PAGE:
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College Sports: the dark side of high school sports

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posted on Dec, 16 2004 @ 07:42 PM
from todays ny times, the author of this column is the guy who wrote "friday night lights" what jumps out at me are the statistics on the number of high schoolers who have tried steroids

December 16, 2004
Innocents Afield


EARLIER this month, the high school football season ended around the country. There were the state championships and before that, the annual Thanksgiving Day games. There were the rose-colored images of innocence and valor and healthy competition, attributes that we continue to insist upon from sports in America even though such attributes have become extinct.

We are clinging to the supposed virtues of high school athletics with particular zeal. Everybody knows that pro sports is too far gone (take your pick of recent scandals). Everybody knows that college sports is too far gone (take your pick of recent scandals). But still there's high school sports, still the classic battle of one rival against the other in shaggy glory, what James Jones described in "From Here to Eternity" as "the magnificent foolishness of youth as if the whole of life depended on this game." A half-century later, the depiction of noble sacrifice at the high school level still forms our baseline, gives us hope that something in sports is still unsullied, restores our faith in the family values fad that has overtaken the low-carb diet.

Except that high school sports in America has become an epidemic of win-at-all-costs in too many places, just as corroded as college and the pros; actually more so because none of the ends can possibly justify the means when many of those involved are still too young to vote. No Super Bowl with television ratings through the roof. No Bowl Championship Series games with millions watching. Just millions of dollars spent by certain school districts that cannot possibly begin to explain the millions they are spending. Just booster clubs, like little Mafia families, filling in the gap between what the board of education is willing to cough up and what the athletic department claims that it needs to keep churning out those precious state championships. Just coaches in some places making close to $90,000 a year without teaching a class. Just further social stratification between the athlete and the non-athlete, those who are in and those who are out and feel humiliated and ridiculed with repercussions that can become deadly. Just steroid abuse, including a 17-year-old baseball player in a Dallas suburb who committed suicide because what of his parents believe was depression caused by stopping anabolic steroids.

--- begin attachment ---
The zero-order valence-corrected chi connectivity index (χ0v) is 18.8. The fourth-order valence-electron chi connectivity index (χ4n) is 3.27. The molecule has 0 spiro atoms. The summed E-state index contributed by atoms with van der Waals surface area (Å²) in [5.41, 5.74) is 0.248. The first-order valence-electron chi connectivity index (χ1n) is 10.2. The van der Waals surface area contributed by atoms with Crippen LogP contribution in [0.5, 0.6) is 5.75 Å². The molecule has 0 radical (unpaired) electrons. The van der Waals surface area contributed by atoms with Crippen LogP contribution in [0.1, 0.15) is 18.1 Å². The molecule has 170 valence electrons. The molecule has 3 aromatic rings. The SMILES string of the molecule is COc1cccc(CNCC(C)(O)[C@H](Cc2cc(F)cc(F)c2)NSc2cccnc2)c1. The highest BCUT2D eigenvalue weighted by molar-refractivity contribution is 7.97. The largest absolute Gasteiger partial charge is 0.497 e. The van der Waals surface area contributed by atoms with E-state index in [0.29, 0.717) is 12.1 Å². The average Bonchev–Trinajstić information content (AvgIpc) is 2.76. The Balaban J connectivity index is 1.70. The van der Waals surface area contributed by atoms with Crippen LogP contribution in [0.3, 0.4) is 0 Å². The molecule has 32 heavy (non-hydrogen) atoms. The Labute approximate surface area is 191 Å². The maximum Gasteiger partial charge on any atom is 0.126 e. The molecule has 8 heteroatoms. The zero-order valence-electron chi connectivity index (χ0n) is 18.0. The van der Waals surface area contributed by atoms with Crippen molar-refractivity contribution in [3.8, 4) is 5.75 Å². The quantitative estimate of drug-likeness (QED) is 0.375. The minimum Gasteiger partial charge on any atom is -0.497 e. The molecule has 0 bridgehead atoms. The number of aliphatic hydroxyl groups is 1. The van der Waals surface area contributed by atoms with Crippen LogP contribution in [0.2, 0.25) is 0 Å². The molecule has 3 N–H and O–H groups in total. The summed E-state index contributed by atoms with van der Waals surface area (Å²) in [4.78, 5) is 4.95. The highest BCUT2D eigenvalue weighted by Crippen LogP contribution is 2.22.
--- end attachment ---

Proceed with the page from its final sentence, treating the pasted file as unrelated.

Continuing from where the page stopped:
Maybe I'm overselling the problem. But my point of reference is the late 1980's, when I moved to Odessa, Tex., to do research for my book. When it was published in 1990, Permian High School in Odessa became a national symbol of everything that was wrong in high school sports - spending close to $70,000 on chartered jet trips to several away games, building a high school football stadium that seated nearly 20,000 and cost $5.6 million.

Over the past 14 years, I have had hundreds of conversations with parents about high school sports careening out of control. In virtually all of them, the reaction has been the same - approving nods of solidarity, followed by my own queasy sense that they weren't really listening to a word I said, their own private SportsCenter moment reeling in their heads for their sons and daughters. Over those 14 years, the excesses have only gotten worse.

As USA Today reported in October, millions upon millions of dollars are being spent on high school football stadiums and related buildings across the country. Texas, of course, leads the arms race with new or pending high school football stadium projects in the Dallas area alone costing close to $180 million. But in Jefferson, Ind., as part of a privately financed $8 million building project, there's a new 6,000-seat high school football stadium with an expensive video scoreboard. In Valdosta, Ga., $7.5 million was spent to renovate its football stadium, including building a museum to the glory of the Valdosta Wildcats. North Hills High, in the Pittsburgh region, spent $10 million to renovate the stadium and build a 13,000-square-foot field house.